It wasn’t long ago that going to therapy meant you were sentenced to a life of secrecy and shame. Those who sought treatment were treated like pariahs and kept as a family secret. But times are changing. Thanks to social media and wider social acceptance, our culture is embracing what we knew all along: people have problems and want to do something about them.
The cultural transformation has led to a dramatic spike in people seeking therapy and professional help. It’s no longer taboo to dish about the breakthrough you had in therapy over brunch with your friends. But finding the right therapist still feels like a mystery. It’s like another form of dating; you’ve got to kiss a few frogs to find the best fit.
But if you’re short on time or patience, courting a bevy of medical professionals feels like one more thing to add to your workload or high level of anxiety. So let’s take some of the guesswork out of finding the right therapist for you. We can’t promise you’ll love the first person you sit down with, but we can help you in your search with tried and true advice.
Understand your options as a patient
Another thing we can add to the list of things they never taught us in school: healthcare benefits.
Depending on your insurance options, your visits to a therapist could be partially or completely covered by your insurance provider. Alternatively, they could not be covered at all. The best way to determine where you land is to check with your provider and/or summary of benefits.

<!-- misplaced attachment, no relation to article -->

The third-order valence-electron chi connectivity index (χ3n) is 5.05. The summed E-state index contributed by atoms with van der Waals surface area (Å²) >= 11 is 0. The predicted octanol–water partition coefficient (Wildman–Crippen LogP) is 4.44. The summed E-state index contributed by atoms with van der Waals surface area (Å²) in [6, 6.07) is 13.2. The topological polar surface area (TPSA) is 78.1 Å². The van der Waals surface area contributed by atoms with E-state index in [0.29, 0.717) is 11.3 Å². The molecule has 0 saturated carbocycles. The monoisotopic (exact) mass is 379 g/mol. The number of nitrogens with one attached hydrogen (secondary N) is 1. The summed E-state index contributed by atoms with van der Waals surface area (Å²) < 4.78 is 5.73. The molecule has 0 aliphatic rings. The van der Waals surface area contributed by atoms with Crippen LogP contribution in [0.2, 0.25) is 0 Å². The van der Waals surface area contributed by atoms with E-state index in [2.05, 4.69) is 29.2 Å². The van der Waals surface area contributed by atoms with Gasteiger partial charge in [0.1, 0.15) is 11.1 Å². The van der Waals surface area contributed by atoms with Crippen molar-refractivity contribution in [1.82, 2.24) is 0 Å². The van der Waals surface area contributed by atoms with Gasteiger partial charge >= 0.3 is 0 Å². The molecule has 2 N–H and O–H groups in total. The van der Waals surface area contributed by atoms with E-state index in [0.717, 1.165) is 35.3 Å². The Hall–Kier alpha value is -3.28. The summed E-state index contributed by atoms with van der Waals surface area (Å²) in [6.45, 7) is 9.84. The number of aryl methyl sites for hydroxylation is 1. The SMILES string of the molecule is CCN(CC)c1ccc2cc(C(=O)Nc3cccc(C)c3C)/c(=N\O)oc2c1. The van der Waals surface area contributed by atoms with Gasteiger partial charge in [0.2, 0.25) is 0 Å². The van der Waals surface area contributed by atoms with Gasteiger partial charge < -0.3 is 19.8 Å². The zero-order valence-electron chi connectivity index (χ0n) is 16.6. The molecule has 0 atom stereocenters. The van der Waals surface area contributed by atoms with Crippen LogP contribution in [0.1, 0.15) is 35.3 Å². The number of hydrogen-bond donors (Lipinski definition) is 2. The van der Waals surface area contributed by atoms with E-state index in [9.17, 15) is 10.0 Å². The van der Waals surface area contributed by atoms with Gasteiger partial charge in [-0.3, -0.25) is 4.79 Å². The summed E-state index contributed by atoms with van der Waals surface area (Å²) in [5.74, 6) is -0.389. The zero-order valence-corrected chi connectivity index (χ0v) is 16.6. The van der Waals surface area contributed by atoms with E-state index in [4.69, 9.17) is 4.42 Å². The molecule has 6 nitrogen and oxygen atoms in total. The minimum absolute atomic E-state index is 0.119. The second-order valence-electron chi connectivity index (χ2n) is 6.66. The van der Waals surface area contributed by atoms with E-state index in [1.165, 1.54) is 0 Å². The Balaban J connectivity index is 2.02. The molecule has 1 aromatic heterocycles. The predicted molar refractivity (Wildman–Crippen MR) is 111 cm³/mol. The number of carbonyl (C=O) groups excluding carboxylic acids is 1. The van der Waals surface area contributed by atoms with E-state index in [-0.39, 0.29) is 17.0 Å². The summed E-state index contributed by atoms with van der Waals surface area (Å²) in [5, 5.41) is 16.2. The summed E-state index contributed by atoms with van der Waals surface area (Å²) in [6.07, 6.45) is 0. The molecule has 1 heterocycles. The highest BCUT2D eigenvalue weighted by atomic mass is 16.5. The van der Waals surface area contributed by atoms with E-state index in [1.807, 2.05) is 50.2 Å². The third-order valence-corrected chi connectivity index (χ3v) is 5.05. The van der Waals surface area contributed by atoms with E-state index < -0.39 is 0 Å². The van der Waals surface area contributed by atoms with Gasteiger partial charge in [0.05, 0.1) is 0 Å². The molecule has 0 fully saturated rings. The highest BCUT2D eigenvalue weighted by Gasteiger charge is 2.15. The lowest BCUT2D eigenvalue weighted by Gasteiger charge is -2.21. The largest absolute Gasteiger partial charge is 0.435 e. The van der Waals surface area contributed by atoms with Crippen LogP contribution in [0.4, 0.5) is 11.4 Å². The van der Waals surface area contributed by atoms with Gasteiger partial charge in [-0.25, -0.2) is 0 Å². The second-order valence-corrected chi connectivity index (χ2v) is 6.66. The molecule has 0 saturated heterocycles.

What’s a 'summary of benefits'?
Typically, your summary of benefits (SOB) is going to include, but is not limited to:
An overview of what’s covered in your plan
An explanation of what’s not covered and/or the limits on coverage
Information on costs you might have to pay — like deductibles, coinsurance, and copayments
Coverage examples, including how coverage works in the case of a pregnancy or a minor injury
Information about where to go online to review and print copies of complete health plan documents
Where to find a list of network providers
Where to find prescription drug coverage information
And note that it’s just a summary. You have full healthcare benefit paperwork to reference for every detail (aka, for the whole enchilada). But if you’re not keen on browsing through the fine print, you also have the option to speak to your HR manager or contact a representative from your healthcare provider (United Healthcare, BCBS, etc.). Once you determine your benefits, you’ll be able to see who is in-network, meaning you can see which therapists accept your insurance, if they accept insurance at all.
The first session you have with a new therapist is less about diving into childhood trauma and more about learning your goals and why you decided to seek professional help in the first place.
This appointment is called the intake session, and it’s a time for both you and your prospective therapist to determine if it’s going to be a good fit.
If you haven’t been to therapy before or in a long time, the idea of articulating why you’re in therapy can feel like a task itself. But here are prompts to help guide your thoughts, and you can share your answers with your therapist.
What do you want to change about your life?
Where or how do you want to grow as an individual?
Is there a specific life event (divorce, break-up, job loss, trauma) that you’re wanting to unpack and evolve past?
Do you want to learn breathing exercises because you’re prone to anxiety attacks?